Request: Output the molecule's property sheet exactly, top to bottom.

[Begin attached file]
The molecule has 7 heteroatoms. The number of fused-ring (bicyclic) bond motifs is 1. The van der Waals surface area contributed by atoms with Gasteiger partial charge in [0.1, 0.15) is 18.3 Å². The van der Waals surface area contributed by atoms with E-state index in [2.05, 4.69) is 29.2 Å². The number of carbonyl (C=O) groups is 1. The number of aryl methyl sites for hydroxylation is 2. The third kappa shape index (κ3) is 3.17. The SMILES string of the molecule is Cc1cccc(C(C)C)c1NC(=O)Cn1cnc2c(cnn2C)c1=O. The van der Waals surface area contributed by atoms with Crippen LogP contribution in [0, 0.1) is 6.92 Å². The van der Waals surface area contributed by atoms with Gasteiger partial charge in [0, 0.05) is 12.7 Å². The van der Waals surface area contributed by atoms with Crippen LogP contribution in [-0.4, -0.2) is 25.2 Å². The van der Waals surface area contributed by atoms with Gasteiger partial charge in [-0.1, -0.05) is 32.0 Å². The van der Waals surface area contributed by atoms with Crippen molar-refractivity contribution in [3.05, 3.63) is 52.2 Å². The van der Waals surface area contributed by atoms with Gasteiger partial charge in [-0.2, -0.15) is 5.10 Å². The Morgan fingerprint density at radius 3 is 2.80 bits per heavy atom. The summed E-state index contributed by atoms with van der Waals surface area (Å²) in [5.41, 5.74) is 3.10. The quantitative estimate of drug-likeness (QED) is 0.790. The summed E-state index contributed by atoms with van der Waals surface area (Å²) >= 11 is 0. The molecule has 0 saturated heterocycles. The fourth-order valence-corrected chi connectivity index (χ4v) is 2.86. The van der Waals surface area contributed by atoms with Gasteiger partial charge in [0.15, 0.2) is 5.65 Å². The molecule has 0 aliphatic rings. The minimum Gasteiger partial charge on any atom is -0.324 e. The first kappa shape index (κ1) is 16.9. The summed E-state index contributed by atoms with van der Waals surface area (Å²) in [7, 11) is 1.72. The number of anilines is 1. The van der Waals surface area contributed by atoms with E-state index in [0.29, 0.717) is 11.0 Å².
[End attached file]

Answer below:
The molecule has 7 heteroatoms. The number of fused-ring (bicyclic) bond motifs is 1. The van der Waals surface area contributed by atoms with Gasteiger partial charge in [0.1, 0.15) is 18.3 Å². The van der Waals surface area contributed by atoms with E-state index in [2.05, 4.69) is 29.2 Å². The number of carbonyl (C=O) groups is 1. The number of aryl methyl sites for hydroxylation is 2. The third kappa shape index (κ3) is 3.17. The SMILES string of the molecule is Cc1cccc(C(C)C)c1NC(=O)Cn1cnc2c(cnn2C)c1=O. The van der Waals surface area contributed by atoms with Crippen LogP contribution in [0, 0.1) is 6.92 Å². The van der Waals surface area contributed by atoms with Gasteiger partial charge in [0, 0.05) is 12.7 Å². The van der Waals surface area contributed by atoms with Crippen LogP contribution in [-0.4, -0.2) is 25.2 Å². The van der Waals surface area contributed by atoms with Gasteiger partial charge in [-0.1, -0.05) is 32.0 Å². The van der Waals surface area contributed by atoms with Crippen molar-refractivity contribution in [3.05, 3.63) is 52.2 Å². The van der Waals surface area contributed by atoms with Gasteiger partial charge in [-0.2, -0.15) is 5.10 Å². The Morgan fingerprint density at radius 3 is 2.80 bits per heavy atom. The summed E-state index contributed by atoms with van der Waals surface area (Å²) in [5.41, 5.74) is 3.10. The quantitative estimate of drug-likeness (QED) is 0.790. The summed E-state index contributed by atoms with van der Waals surface area (Å²) >= 11 is 0. The molecule has 0 saturated heterocycles. The fourth-order valence-corrected chi connectivity index (χ4v) is 2.86. The van der Waals surface area contributed by atoms with Gasteiger partial charge in [0.15, 0.2) is 5.65 Å². The molecule has 0 aliphatic rings. The minimum Gasteiger partial charge on any atom is -0.324 e. The first kappa shape index (κ1) is 16.9. The summed E-state index contributed by atoms with van der Waals surface area (Å²) in [7, 11) is 1.72. The number of anilines is 1. The van der Waals surface area contributed by atoms with E-state index in [0.29, 0.717) is 11.0 Å².